# Block on wedge slides down

1. Oct 14, 2009

### wing_88

1. The problem statement, all variables and given/known data
A block m slides from frictionless inclined (45 with horizontal (a)) of a wedge mass m which on horizontal plane with coefficient of friction u. Prove the wedge moves to right with acc. equal to g(1-3u)/(3-u)

2. Relevant equations

3. The attempt at a solution
block has normal reaction mgcos (a) ...
then...

2. Oct 14, 2009

### Delphi51

I don't see my way through to the end yet, but certainly you must begin by drawing the free body diagrams for the block and the wedge. No friction force for the wedge on the block (or vice versa) so I guess the force of the block on the wedge (and vice versa) will be perpendicular to the wedge surface. Once you have the FBDs, write the vertical and horizontal F = ma for each body and hopefully you'll be able to solve for the acceleration you are looking for! Don't be afraid to start even when the end isn't in sight.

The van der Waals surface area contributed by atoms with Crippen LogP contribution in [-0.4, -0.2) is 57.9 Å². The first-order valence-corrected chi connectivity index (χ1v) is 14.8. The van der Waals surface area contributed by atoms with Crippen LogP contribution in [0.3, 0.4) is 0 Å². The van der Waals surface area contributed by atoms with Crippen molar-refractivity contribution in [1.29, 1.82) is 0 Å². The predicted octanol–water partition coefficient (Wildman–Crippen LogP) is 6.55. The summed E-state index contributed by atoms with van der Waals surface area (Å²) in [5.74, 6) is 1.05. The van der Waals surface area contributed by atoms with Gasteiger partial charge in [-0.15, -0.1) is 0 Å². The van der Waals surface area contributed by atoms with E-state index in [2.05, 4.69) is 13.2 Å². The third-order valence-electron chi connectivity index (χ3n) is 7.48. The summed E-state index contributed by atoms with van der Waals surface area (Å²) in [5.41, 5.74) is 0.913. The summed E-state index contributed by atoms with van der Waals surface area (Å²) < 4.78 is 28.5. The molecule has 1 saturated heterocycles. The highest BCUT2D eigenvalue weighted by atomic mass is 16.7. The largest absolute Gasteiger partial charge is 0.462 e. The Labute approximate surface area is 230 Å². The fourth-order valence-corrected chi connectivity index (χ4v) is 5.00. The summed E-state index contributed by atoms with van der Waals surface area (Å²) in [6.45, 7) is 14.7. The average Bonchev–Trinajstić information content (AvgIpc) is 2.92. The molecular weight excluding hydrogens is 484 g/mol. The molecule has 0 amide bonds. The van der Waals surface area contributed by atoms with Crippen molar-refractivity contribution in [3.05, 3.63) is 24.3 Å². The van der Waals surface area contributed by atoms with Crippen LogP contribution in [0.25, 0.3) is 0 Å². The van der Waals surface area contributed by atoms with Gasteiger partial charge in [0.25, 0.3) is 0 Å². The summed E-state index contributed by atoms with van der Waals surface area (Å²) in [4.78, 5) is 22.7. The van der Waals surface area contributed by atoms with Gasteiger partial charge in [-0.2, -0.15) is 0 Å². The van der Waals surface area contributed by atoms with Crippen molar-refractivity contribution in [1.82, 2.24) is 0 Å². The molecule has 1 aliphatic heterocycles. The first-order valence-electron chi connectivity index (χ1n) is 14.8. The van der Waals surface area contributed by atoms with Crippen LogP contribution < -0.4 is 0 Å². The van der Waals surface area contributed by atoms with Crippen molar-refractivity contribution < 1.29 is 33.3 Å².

3. Oct 14, 2009

### Delphi51

Oh, it was tough thinking! I didn't have enough equations and started thinking about the fact that the block stays in contact with the wedge as it accelerates down. But the horizontal acceleration of the block is not the same as that of the wedge, because the block is changing its horizontal position with respect to the center of mass of the wedge. Finally ended up with a huge simplification by switching to the direction perpendicular to the wedge when working on the block's forces. The acceleration of the block in that direction must be the same as the component of the wedge's acceleration in that direction - in order to keep them in contact.